If you read security news, you may have heard about a recent attack that resulted in 144,000, that’s one hundred and forty four THOUSAND packages being uploaded to NuGet, PyPI, and NPM. That’s a mind boggling number, it seems like with all the supply chain news it would be all anyone is talking about. Except it seems to have flared up quickly then died right down.

The discovery of this attack was made by Checkmarx. Essentially what happened was attackers created a number of accounts in the NuGet, PyPI, and NPM packaging ecosystems. Those fake accounts then uploaded a huge number of packages that linked to phishing sites in the package description. The intention seems to have been to improve search ranking of those sites as well as track users that enter sensitive details.

Supply chain security is an overused term

This concept called “supply chain security” is a term that  is very overused these days. What we tend to call software supply chain security is many other things that are sometimes hard to describe. Reproducible builds, attestation, source code control, slim containers are a few examples. An attack like this can’t be solved with the current toolset we have which is almost certainly why it’s not getting the attention it deserves. It’s easy to talk about something an exciting project or startup can help with. It’s much harder to understand and fix systemic problems.

Why this one is different

To understand why this is so different and hard, let’s break this problem down into its pieces. The first part of the attack is the packaging ecosystems. The accounts in question were valid, they weren’t hacked or trying to impersonate someone else. The various packaging ecosystems have low barriers to entry, this is why we all use them and why they are so incredible. In these packaging ecosystems we see new accounts and packages all the time. In fact there are thousands of new packages added every day. There’s nothing unexpected if an attacker creates many accounts, no alarm bells would be expected. Once an account exists, it can start adding packages.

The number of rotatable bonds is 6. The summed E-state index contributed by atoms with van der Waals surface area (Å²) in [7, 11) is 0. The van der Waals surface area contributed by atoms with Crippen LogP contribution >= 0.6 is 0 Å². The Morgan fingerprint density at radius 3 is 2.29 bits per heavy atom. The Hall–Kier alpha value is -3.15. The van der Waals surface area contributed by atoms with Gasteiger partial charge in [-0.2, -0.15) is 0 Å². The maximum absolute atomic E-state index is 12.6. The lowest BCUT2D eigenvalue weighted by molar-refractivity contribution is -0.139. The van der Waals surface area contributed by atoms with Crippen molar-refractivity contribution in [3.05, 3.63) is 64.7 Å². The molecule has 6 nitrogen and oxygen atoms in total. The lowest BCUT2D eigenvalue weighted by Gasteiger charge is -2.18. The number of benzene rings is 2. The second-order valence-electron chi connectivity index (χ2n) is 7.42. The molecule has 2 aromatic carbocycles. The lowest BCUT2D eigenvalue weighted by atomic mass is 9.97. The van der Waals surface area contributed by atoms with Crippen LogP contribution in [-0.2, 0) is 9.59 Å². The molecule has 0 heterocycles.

The second piece of this attack is someone has to download the package in question. It should be pointed out that in this particular instance the actual package content isn’t malicious, but it’s safe to say nobody wants any of these packages in their application. The volume of bad packages are important for this part of the attack. Developers will accidentally typo package names, or they might stumble on a package thinking it solves whatever their problem is. Or they might just have bad luck and install something by accident. Again, this is working within the constraints of the system. So far nothing happening is outside of everyday operations.

Then the last part of this attack is how it gets cleaned up. The packaging ecosystems have stellar security teams working behind the scenes. As soon as they find a bad package it gets delisted. It’s rare for these malicious packages to last more than a few days once they are discovered. Quickly removing packages is the best course of action. But again, the existing supply chain security solutions won’t pick up any of these happenings at this time. When a package is delisted, it just vanishes. How do you know if any of the packages you already installed are a problem? What if your artifact registry just cached a malicious package? It can be difficult to understand if you have a malicious package installed.

How should this work?